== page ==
Tuesday, 26 March 2013
Make Your Roses a Knock Out!
The Knock Out Rose has gained a lot of popularity over the last few years and for good reason! The shrub doesn’t require much care and still puts on one of the best shows in the landscape having a blooming cycle of every 5-6 weeks throughout the year to the first hard frost. This particular shrub can be left alone and expected to grow to about 3-4’ tall and 3-4’ wide. There are also a wide range of colors from the light pink color of The Blushing Knock Out Rose to the rich red of The Knock Out Rose and even the yellow Sunny Knock Out Rose.
With that being said, the Knock Out series of roses reaches their maximum performance with an early spring pruning to help promote new growth. Take the following steps to help you Knock Out reach its full potential:
Prune in the spring: Always prune the Knock Out Rose in the spring just as you start to see new shoots growing from the cane.
Have the right equipment: Knock Out Roses still have thorns so make sure you are wearing gloves and maybe even a long sleeve shirt. Also have a set of lopping shear for the larger canes and a set of hand shears for the smaller canes and the touch up work.
Have a plan: The rule of thumb is that the shrub will almost triple its size once pruned back. So if you want a 3’ shrub prune it all the way back to 1’. 
Plan to leave 3-5 canes coming up from the base once you are done and select the greener canes which are the younger canes. Take out the older canes all the way to the base. Prune back the younger canes to desired height. Finally, prune off any extra branches off the selected canes.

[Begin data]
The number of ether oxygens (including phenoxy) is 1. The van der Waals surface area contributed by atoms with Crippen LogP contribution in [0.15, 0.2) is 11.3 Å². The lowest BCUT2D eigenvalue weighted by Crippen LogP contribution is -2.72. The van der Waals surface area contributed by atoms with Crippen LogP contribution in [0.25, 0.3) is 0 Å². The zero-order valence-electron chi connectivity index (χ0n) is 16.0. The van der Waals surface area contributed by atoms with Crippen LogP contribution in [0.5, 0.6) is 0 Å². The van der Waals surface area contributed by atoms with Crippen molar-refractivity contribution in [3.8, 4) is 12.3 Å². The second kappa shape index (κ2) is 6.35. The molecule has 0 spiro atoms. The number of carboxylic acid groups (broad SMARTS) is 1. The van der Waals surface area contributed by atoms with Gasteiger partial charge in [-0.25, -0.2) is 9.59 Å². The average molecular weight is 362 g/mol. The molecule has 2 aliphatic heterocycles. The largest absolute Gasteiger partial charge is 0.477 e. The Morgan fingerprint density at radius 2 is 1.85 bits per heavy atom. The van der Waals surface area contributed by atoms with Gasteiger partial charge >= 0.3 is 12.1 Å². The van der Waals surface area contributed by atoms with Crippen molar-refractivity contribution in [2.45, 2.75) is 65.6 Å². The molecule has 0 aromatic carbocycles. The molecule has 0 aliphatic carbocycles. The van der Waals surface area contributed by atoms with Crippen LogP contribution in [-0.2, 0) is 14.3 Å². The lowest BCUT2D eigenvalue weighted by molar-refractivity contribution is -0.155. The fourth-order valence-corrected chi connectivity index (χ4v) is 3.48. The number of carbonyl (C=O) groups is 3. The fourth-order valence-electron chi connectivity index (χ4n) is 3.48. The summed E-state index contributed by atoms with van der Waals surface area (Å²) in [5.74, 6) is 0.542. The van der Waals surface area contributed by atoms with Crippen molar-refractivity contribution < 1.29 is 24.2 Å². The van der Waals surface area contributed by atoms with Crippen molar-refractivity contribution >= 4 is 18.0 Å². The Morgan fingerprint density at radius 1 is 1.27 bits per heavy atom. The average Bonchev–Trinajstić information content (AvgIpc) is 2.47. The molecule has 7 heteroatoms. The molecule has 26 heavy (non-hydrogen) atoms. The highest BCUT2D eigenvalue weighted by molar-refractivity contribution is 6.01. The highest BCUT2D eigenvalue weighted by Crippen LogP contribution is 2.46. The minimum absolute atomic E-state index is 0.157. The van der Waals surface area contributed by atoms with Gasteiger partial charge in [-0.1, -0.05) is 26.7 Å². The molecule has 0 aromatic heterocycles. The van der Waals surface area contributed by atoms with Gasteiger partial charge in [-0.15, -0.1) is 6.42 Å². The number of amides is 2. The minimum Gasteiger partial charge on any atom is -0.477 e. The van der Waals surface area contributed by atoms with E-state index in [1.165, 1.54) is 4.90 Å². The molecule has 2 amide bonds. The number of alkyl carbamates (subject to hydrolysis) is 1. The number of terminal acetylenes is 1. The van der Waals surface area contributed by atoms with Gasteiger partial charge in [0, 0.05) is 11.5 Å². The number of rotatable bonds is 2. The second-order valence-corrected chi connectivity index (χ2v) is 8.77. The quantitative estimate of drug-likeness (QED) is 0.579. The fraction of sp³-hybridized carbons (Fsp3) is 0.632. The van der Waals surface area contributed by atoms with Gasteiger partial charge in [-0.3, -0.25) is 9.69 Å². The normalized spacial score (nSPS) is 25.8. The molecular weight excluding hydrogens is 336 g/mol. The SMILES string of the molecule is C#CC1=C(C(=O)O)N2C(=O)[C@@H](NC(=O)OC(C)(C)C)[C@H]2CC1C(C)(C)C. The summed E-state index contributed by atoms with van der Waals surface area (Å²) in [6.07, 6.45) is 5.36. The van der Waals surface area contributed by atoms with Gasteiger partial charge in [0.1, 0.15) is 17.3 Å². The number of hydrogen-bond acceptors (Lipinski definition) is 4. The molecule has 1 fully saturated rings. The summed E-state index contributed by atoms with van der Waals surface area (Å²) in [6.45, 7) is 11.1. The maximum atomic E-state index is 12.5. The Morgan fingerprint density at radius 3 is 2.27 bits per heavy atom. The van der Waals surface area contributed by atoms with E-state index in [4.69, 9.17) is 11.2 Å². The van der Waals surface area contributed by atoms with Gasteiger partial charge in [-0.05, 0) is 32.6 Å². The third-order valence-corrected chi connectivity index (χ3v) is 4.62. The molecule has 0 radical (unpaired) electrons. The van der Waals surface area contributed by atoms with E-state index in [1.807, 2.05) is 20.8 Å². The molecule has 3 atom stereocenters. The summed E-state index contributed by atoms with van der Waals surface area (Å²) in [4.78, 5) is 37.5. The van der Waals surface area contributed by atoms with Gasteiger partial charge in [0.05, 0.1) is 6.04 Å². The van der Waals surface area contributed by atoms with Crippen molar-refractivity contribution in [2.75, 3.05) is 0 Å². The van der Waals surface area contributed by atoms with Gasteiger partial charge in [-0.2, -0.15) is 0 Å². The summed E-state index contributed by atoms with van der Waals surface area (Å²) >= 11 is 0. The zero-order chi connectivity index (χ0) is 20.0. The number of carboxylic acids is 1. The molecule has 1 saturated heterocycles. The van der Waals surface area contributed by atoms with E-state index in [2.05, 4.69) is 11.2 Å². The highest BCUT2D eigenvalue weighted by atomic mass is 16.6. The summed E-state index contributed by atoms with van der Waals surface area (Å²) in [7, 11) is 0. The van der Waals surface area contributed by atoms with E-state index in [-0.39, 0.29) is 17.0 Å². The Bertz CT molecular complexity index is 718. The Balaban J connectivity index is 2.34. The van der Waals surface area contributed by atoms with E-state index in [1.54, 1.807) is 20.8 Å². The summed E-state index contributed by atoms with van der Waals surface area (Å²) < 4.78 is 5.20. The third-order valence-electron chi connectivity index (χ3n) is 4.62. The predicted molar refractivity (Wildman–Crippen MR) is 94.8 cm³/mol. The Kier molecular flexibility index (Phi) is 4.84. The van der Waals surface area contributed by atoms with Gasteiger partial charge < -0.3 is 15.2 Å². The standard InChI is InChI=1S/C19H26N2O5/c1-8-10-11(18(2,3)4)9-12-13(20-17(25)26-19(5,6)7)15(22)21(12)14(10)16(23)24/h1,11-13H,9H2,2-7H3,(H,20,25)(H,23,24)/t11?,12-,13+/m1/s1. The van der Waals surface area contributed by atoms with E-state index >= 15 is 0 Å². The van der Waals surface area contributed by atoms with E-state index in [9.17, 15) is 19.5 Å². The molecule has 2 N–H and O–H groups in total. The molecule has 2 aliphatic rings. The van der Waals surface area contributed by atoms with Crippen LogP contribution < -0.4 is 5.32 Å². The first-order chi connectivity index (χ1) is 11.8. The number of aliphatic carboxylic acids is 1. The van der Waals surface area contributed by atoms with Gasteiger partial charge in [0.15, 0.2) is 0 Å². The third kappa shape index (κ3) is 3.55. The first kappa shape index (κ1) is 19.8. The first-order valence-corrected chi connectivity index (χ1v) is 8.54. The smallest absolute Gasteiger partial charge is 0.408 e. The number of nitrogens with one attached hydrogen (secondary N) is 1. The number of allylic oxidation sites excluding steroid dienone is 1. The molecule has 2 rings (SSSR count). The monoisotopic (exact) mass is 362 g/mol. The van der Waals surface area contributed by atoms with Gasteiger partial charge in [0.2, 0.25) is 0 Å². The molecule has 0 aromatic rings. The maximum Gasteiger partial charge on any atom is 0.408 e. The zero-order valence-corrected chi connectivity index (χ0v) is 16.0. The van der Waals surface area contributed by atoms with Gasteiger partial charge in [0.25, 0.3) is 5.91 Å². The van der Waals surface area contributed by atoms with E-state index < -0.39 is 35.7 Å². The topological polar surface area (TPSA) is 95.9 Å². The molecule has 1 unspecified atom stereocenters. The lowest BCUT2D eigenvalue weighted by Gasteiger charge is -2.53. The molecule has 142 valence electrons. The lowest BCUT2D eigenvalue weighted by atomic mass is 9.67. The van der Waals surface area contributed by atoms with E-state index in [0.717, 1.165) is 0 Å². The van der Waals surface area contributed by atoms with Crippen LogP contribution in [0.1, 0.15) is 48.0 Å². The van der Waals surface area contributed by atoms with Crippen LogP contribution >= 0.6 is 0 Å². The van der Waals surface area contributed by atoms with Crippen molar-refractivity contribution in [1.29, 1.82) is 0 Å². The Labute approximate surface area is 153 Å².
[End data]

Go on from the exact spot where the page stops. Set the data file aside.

When you are done you will have a pathetic looking shrub will 4-6 short sticks poking into the air but don’t worry. Once the shrub starts to really take off it will fill in and grow up to be a fantastic addition to you landscape and pay you back for all your hard work with lot of color!
Of course if the whole process seems a little daunting or you have more roses than you can shake a pair of loppers at give us a call and we can lend a hand.
Posted on 03/26/2013 8:14 AM by Joe Lyon
Wednesday, 6 March 2013
Crabby Days Ahead...
It may seem like Jack Frost is trying to hang on to your landscape with his long, icy tentacles but don’t let the chill fool you. Spring is right around the corner and with it, a menace that homeowners fight every year, crabgrass.
Crabgrass is one of the most invasive weeds that we encounter in Kansas. It makes sense when you realize that a single plant can produce between 100,000 and 200,000 seeds. With this proliferation, it is virtually impossible to completely prevent crabgrass throughout the growing season. That being said, there are several things you can do to limit the amount of crabgrass in your lawn come July and August.
Maintaining a healthy stand of grass is critical in limiting crabgrass.  Crabgrass finds its way into a lawn many times because the grass is thin or patchy.  Regular watering and a fertilization program are important in keeping weeds to a minimum.  Grass that is thick and lush acts much like a car cover on that classic Mustang in your garage, keeping your lawn running like a clean, green machine.
A crabgrass preventer is a great way to keep grassy weeds at bay.  Getting that first application on before April 15 (or before the Redbuds bloom), is necessary as crabgrass begins to emerge at that time.  
We typically apply a split rate application in March/April and then again in May.  The reason for this is to get the benefit of extended control throughout what is usually a hot, stressful summer on many lawns in Kansas.
Most preventers on the market are designed to last for two to four months, and for good reason.  Crabgrass preventers usually keep all grass varieties from germinating, because they can’t distinguish between the good fescue or bluegrass and the weedy grasses. They typically break down as we get to the latter part of the summer.  This allows us to come in and overseed lawns that have taken a beating in the fall. 
Posted on 03/06/2013 7:20 AM by Justin Weller
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